The reality of being is absolute and transcendent to every actuality in existence. This absolute being is spiritual, encompassing the void and the physical universe within the void. The universe is a universe of relativity in which the only presence of the absolute is the presence of the void at the center of each living being. Within the relative actualities there can be no absolutes. These relative actualities are limited by the boundaries of rational thought, and it is precisely faith that introduces the absolute into the actual universe, not as idea but as transcendent reality. Faith instructs us that the reality of being transcends the actuality of intellectual existence. This reality is transcendent and absolute while existence is intellectual and confined to a rational universe where everything is relative.
“Cogito ergo sum” involves a separation of the thinking subject from its ground in the being of the absolute and thereby with its subjective identification with all forms of life. It is both the beginning of the modern scientific method and the beginning of modern human’s artificial life in the city and it confirms the identification of reflective thought with the fall of man.
Everything negative flows from the idea and primarily from the idea of the individual self which is a negative image of the soul’s absolute being invented by the intellect fallen from contemplation of the absolute reality of good and projected into a relative actuality of good and evil, constructed for millennia by a conspiracy of fallen souls attracted to the negative in existence and enamored of evil. Small wonder that the world is as it is. Fortunately evil is only relative! Nothing, the nothing of being which is spirit, is absolute, cannot be negated and annuls relativity. Ahem!!
We live in a world of relativity, an actuality limited by the boundaries of sensory apprehension, emotional response and rational thought. It is precisely religion that introduces the absolute into this relativity, not as idea but as transcendent reality. Religion instructs us that there is a reality beyond the actuality circumscribed by these boundaries. This reality is transcendent and absolute while existence is intellectual and relative. Existence is an objective invention of the human intellect that has fallen from a subjective contemplation of a reality that is spiritual and absolute. The rational intellect fails to distinguish between being and existence and denies the reality of the absolute, of spirit and of being. The absolute does not exist, that is to say that it is not confined within human intellectual existence. Absolute being is, an eternal, spiritual nothingness, infinite and absolute from which we emerged and to which we shall return. To realize that being, our own absolute being, we need religion which provides a dogma of faith in a transcendent reality. Whether we like it or not, whether we admit it or not, we are held captive in a world of both good and evil, of both positive and negative, and a world moreover where we are immersed in the negative which increases in power over us and where the good is apparently diminishing. To be redeemed from this world we need a moral discipline founded on the absolute principles which science cannot provide, but only religion.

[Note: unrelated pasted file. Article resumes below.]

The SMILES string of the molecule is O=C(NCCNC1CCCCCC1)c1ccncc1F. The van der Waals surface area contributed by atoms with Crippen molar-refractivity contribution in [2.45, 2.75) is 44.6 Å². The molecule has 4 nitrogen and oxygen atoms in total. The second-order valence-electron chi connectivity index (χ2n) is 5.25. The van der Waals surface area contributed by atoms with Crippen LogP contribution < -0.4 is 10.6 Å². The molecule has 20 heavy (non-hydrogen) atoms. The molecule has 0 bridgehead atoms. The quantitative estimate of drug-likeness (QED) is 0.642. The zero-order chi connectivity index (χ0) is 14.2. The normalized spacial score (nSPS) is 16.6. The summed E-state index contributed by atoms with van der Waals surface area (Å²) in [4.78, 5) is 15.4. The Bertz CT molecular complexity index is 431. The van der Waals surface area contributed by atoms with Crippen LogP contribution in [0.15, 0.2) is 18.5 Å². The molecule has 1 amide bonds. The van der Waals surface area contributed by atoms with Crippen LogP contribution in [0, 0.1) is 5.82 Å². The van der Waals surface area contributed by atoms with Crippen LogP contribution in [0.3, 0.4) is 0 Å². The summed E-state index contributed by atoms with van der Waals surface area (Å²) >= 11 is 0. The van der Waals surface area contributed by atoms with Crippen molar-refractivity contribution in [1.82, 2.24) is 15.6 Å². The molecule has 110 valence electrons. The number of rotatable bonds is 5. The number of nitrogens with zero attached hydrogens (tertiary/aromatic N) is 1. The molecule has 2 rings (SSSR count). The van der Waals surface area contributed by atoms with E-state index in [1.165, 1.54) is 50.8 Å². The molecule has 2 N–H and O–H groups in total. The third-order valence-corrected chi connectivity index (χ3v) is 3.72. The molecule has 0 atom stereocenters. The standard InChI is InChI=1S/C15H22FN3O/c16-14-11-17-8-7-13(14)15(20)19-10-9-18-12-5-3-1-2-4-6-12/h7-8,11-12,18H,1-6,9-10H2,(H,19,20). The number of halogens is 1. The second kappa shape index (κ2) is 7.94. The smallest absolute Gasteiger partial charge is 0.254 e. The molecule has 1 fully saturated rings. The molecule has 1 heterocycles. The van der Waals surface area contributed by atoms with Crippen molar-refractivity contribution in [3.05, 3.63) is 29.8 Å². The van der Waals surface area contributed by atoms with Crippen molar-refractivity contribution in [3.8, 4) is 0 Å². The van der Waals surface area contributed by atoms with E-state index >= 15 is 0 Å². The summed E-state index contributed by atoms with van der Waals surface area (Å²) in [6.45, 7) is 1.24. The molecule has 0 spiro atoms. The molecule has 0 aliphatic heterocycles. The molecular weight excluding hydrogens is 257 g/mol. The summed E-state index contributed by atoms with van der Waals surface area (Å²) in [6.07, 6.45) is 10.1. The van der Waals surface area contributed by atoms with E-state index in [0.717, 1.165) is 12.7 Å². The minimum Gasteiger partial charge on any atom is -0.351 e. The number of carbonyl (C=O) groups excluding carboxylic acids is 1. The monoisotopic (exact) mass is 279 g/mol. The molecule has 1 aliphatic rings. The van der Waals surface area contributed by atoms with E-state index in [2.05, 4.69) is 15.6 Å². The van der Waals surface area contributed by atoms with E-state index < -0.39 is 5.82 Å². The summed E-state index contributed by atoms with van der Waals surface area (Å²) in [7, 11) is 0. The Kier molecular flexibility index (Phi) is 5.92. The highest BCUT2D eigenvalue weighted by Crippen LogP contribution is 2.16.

Since the fallen soul can no longer live in the reality of absolute being it enters a relative actuality, an intellectual existence in which it is constantly becoming and never being the being who it truly is in reality. The soul projects a negative image of its being, the idea of an individual self, into the actuality of civilization, the false reality of the city, where it is held captive, conditioned and deformed within an artificial environment from which there can be no escape without a faith which reintroduces the absolute, spiritual categories of being into the world of intellectual existence.
Morality is the discipline of the relationship with absolute being, the discipline of the relationship between one’s own soul and one’s own absolute being. Sin may be exactly defined as the fruit of a dis-relationship between one’s soul and one’s being. Sin is therefore immorality. The expression of the self, the projection of an image of one’s soul, one’s absolute being, into the relativity of existence, involves immorality. The soul turns away from its own being towards existence, away from the absolute towards the relative, away from a morality based on absolute principles towards an ethics based on relative values. This can quite easily be defined as a fall, emulating that of Adam who fell from an immediate comprehension of absolute good into a reflective apprehension of good and evil, or positive and negative. Here the Cartesian ‘cogito ergo sum’ becomes ‘cogito ergo non sum’ since reflective thought carries us from contemplation on the unity of being into reflection on the duality of existence, or non-being.
Pondering the conflict between positive and negative that characterizes the universe of relativity we need to ask “what is positive?” and “what is negative?” Current physical theory informs us that before the universe existed there was nothing, absolute, infinite and eternal zero. The nothing within existence is precisely nothing, it does not exist. The nothingness in which the universe of relativity came into existence is the nothingness of being, it simply is, absolute, infinite and eternal. Is the nothing within existence the same nothing that transcends existence? The universe, the one, the totality of things, appears to negate the zero of nothingness within relativity but cannot negate absolute nothingness in which the universe of relativity exists. Within relativity there exists the one and a zero but which is positive and which is negative?